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Government ministers must be wary of allowing their children to use the popular TikTok app for fear of exposing secrets to Chinese spies, a former MI6 chief has warned.
TikTok is a Chinese video-sharing social-networking service owned by ByteDance, a Beijing-based internet technology company.
Nigel Inkster, a former intelligence and operations director at the British Secret Intelligence Service, said the Beijing-owned app could serve as an “entry-point” for hackers backed by the Communist state.
Mr Inkster, who left the service in 2006 and is now a leading expert on China’s cyber threat at the International Institute for Strategic Studies, warned China’s security services were adept at finding digital weak spots for high-profile targets from which to siphon off sensitive material.
His comments come as US President Donald Trump announced sweeping legal restrictions on TikTok in the US, citing security concerns.
The app has become a runaway success with children and teenagers in the past few years for its short dance and prank videos, and it now has roughly 800 million users worldwide.
However, the app, which was created in 2018, is owned by the Beijing-based tech giant ByteDance, which comes under China’s sweeping security laws stating any company or citizen has to assist its security services.
TikTok has repeatedly said that none of its users’ data is stored in China and it is not shared with the communist regime.
However, Mr Inkster told The Telegraph that as long as TikTok was owned by a Chinese company the country’s security services potentially had a back door into its data. #
He warned the app could also serve as an entry point to prominent UK figures' online devices, even if on the phones of household members or relatives sharing the same wi-fi network.
“Where the Chinese intelligence services are very strong is in identifying non-obvious entry points to certain targets,” Mr Inkster said.
“They have shown a lot of skill in this regard: attacking a target from a variety of different directions, none of them obviously pointing to the target, but that will bring them closer to it.
“This [TikTok being used as an entry point] is something I am sure people are having to think about.”
A spokesman for the National Cyber Security Centre, part of GCHQ, said it does not currently consider TikTok a “significant additional security risk”.
TikTok and its links to China have been coming under increasing scrutiny in recent weeks and on Thursday President Trump signed an executive order that will place severe restrictions on the company’s US operation within 45 days.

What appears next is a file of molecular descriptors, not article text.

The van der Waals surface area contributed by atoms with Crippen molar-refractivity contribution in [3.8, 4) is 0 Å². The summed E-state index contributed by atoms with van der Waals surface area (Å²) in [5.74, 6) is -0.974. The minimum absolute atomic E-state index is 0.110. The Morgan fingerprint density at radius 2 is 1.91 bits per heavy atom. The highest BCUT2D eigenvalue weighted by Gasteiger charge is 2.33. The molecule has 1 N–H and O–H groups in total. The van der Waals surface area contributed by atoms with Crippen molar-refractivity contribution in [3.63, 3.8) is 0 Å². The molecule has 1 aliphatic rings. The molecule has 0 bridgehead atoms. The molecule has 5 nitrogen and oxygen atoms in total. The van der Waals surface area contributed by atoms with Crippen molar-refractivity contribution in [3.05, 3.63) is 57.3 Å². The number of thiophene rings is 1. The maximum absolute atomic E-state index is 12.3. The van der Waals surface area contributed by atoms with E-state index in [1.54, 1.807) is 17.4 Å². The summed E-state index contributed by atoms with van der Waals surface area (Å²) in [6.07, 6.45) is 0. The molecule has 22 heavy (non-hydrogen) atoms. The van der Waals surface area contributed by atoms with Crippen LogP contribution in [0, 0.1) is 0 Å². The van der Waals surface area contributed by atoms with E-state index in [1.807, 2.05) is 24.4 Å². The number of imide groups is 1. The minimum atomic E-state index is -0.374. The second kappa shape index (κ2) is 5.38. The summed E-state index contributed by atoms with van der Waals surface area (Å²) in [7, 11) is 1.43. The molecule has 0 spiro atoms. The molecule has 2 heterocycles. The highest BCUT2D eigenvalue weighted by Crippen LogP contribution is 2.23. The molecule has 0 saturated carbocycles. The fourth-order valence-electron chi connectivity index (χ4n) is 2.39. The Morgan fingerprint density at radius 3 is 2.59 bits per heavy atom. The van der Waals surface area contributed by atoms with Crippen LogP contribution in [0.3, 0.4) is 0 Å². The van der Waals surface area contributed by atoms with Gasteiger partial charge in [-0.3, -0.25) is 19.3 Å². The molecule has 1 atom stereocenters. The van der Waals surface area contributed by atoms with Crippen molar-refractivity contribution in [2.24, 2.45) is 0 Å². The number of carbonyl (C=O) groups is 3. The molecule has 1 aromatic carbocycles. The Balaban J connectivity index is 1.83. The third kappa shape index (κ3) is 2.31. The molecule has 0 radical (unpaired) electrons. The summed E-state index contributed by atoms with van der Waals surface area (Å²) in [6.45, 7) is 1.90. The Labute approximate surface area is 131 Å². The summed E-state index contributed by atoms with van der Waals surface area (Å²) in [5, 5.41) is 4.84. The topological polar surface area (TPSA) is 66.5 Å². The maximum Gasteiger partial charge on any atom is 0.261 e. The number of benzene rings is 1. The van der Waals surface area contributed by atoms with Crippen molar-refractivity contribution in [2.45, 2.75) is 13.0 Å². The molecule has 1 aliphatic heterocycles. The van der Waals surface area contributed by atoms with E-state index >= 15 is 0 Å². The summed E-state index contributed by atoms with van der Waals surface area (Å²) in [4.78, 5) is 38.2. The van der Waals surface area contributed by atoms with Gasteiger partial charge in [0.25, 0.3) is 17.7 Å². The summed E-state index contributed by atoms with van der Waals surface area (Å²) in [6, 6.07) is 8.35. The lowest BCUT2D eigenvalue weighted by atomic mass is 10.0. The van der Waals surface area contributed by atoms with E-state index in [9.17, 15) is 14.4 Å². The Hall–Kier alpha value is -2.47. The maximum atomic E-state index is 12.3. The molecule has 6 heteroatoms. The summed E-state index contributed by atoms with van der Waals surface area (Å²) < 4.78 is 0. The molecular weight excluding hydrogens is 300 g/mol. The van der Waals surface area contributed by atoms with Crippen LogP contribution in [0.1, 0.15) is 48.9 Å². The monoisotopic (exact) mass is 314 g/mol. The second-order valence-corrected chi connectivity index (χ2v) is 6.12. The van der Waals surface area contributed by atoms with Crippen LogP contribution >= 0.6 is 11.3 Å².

At the same time, the US Secretary of State Mike Pompeo, warned that TikTok and other Chinese apps such as WeChat posed “significant threats to the personal data of American citizens”.
Amid the mounting political pressure, ByteDance has entered into talks with US tech giant Microsoft with a view to selling off the prized social media network.
Meanwhile, the app has boomed in popularity in the UK in recent years, with Ofcom figures showing almost half of eight to 12-year-olds are using it.
A spokesman for TikTok said: “TikTok does not operate in China and is not even available there.
“Our UK user data is currently stored in the US and Singapore and will soon be transferred to a new data centre in Ireland.
“We have never provided user data to the Chinese government, nor would we do so if asked.”
Mr Inkster said he felt it is unlikely the UK is close to taking a step as dramatic as banning the app despite the pressure ratcheting up in Washington, adding ministers would need a high burden of proof that it posed a national security risk.
However, he said even if TikTok is considered a potential liability for Cabinet members and senior civil servants, it would be difficult for Whitehall to impose an effective moratorium on the family members downloading it.
He added: “I don’t underestimate the difficulty of doing that with families. Individuals employed by the Government, that is easy enough to do.
“You can say ‘Thou Shalt Not’ as a condition of employment, but extending that to families may be problematic and not that realistic.”
A Government spokesman said: “All departments have robust processes in place to ensure communication around Government business is secure.”